I'm getting in the mood to do a series reread and it's been awhile, so my numbers might be slightly off with the soap opera, but I think my characterizations are basically accurate.

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I'd be happy to argue Thor was based on the Fox Thor. He initially had long hair, and a comparable helmet. The catch with that is it's hard to believe Lee had old Fox comics in the cupboard and went through them looking for ideas.

A point to note: Larry Lieber has said he worked full script with Kirby, and Lieber scripted Thor's and Ant-Man's early appearances. Kirby may not have been deeply invested in "Thor" at that stage.

Kirby did work from scripts. Paul Kupperberg has written here the second Super Powers mini was written full script. He probably worked from full scripts at DC in the 1950s, as DC stories were usually written that way. Possibly he took part in the plotting conferences.

Artists working from full scripts pencilled in the dialogue for the letterer, so they could make dialogue and story changes if the editor would let them. I've think I've read that when Simon and Kirby did Captain Marvel Adventures #1 they asked if they could make changes, as they were used to doing, and were told not to.

C. C. Beck wrote one Captain Marvel story, for Whiz Comics #22. My recollection is he had to submit a full script for it. So at Fawcett there was a script even when an artist drew his own story.

I linked to an article by Nick Caputo on Dr Strange's creation. It quotes Ditko as having written he came up with the character and first story on his own. I wanted to change my post to take account of that but the board wouldn't let me.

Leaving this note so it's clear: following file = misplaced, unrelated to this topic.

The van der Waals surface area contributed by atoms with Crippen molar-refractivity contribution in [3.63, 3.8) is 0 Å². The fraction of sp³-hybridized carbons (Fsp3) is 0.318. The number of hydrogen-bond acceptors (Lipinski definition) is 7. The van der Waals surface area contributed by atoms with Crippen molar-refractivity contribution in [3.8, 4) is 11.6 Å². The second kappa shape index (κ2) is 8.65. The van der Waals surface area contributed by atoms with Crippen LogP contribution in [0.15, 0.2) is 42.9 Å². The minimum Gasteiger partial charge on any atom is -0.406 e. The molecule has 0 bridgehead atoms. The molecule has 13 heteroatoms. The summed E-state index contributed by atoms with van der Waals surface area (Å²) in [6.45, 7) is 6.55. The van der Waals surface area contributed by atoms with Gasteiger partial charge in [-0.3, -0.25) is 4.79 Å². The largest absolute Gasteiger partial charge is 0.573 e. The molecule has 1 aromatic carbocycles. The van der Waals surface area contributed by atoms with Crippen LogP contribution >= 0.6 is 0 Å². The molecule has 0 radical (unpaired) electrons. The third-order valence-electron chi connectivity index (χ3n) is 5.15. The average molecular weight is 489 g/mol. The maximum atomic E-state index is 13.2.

Funny that this topic should come up now. I just started reading The Doom Patrol: The Silver Age volume 1. Even though my personal Golden Age was in the mid to late Sixties, I read very little DP material, so these stories are new to me. I credit Arnold Drakes writing for making this an above average Silver Age DC book. Drake did some very nice work during this period between DP, Challengers of the Unknown and the DC humor books.

"Doctor Solar didn't get his visor costume until Doctor Solar #5 in Jun. 1963, a month before the X-Men's debut."

I was thinking there was more lead time than that. I hadn't considered that Doctor Solar didn't debut with a costume, but you're right.

The very young Li'l Capn really liked Doom Patrol. Drake's deliberately Marvel-esque writing and Premiani's unique art -- I loved how Robotman looked like "soft" metal, and Premiani's machines were wonderfully retro and plausible-looking -- was irresistible. I never thought about any of the things on this thread back then, I just knew I liked it.